A worldview is a comprehensive representation of the world and our place in it. As a representation, it is a subjective perspective of the world and thereby different from the world it represents. All higher animals need to represent their environment in some way in order to navigate it. But it has been argued that only humans possess a representation encompassing enough to merit the term "worldview". Philosophers of worldviews commonly hold that the understanding of any object depends on a worldview constituting the background on which this understanding can take place. This may affect not just our intellectual understanding of the object in question but the experience of it in general. It is therefore impossible to assess one's worldview from a neutral perspective since this assessment already presupposes the worldview as its background. Some hold that each worldview is based on a single hypothesis that promises to solve all the problems of our existence we may encounter. On this interpretation, the term is closely associated to the worldviews given by different religions. Worldviews offer orientation not just in theoretical matters but also in practical matters. For this reason, they usually include answers to the question of the meaning of life and other evaluative components about what matters and how we should act. A worldview can be unique to one individual but worldviews are usually shared by many people within a certain culture or religion.
The idea that there exist many different worlds is found in various fields. For example, Theories of modality talk about a plurality of possible worlds and the many-worlds interpretation of quantum mechanics carries this reference even in its name. Talk of different worlds is also common in everyday language, for example, with reference to the world of music, the world of business, the world of football, the world of experience or the Asian world. But at the same time, worlds are usually defined as all-inclusive totalities. This seems to contradict the very idea of a plurality of worlds since if a world is total and all-inclusive then it cannot have anything outside itself. Understood this way, a world can neither have other worlds besides itself or be part of something bigger. One way to resolve this paradox while holding onto the notion of a plurality of worlds is to restrict the sense in which worlds are totalities. On this view, worlds are not totalities in an absolute sense. This might be even understood in the sense that, strictly speaking, there are no worlds at all. Another approach understands worlds in a schematic sense: as context-dependent expressions that stand for the current domain of discourse. So in the expression "Around the World in Eighty Days", the term "world" refers to the earth while in the expression "the New World" it refers to the landmass of North and South America.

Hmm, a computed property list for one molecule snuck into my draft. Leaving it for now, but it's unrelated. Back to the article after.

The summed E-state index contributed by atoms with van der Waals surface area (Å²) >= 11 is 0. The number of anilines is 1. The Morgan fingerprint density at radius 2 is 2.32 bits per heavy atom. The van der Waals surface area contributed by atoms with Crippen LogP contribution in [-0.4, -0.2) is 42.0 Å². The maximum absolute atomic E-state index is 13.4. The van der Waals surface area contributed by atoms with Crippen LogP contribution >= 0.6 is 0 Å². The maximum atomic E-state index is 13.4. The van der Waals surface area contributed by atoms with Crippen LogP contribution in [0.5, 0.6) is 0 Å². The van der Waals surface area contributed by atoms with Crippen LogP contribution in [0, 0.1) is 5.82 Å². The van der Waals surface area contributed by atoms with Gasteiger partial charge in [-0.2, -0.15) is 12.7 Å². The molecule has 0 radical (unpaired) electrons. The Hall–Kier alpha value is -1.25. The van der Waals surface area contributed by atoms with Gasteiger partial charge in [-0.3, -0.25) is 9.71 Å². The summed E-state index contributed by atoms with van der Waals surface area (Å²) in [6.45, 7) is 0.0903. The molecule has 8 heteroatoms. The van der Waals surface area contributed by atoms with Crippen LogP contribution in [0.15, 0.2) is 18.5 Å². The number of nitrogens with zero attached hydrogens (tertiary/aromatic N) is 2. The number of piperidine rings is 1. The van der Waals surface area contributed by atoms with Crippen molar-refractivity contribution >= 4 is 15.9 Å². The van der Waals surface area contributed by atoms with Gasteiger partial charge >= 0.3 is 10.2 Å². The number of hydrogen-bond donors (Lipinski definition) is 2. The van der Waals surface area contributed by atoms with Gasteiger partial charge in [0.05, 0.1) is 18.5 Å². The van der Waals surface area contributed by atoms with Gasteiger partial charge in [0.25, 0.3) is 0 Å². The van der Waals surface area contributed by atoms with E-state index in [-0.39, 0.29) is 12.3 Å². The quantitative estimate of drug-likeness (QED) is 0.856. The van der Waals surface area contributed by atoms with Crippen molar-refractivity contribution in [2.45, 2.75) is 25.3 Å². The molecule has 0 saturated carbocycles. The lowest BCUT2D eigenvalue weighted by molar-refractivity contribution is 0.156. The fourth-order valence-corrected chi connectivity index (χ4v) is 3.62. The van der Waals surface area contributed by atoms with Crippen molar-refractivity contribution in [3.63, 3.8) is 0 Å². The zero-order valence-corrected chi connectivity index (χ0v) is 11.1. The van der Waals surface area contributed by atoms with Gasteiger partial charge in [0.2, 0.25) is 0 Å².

Cosmogony is the field that studies the origin or creation of the world. This includes both scientific cosmogony and creation myths found in various religions. The dominant theory in scientific cosmogony is the Big Bang theory, according to which both space, time and matter have their origin in one initial singularity occurring about 13.8 billion years ago. This singularity was followed by an expansion that allowed the universe to sufficiently cool down for the formation of subatomic particles and later atoms. These initial elements formed giant clouds, which would then coalesce into stars and galaxies. Non-scientific creation myths are found in many cultures and are often enacted in rituals expressing their symbolic meaning. They can be categorized concerning their contents. Types often found include creation from nothing, from chaos or from a cosmic egg.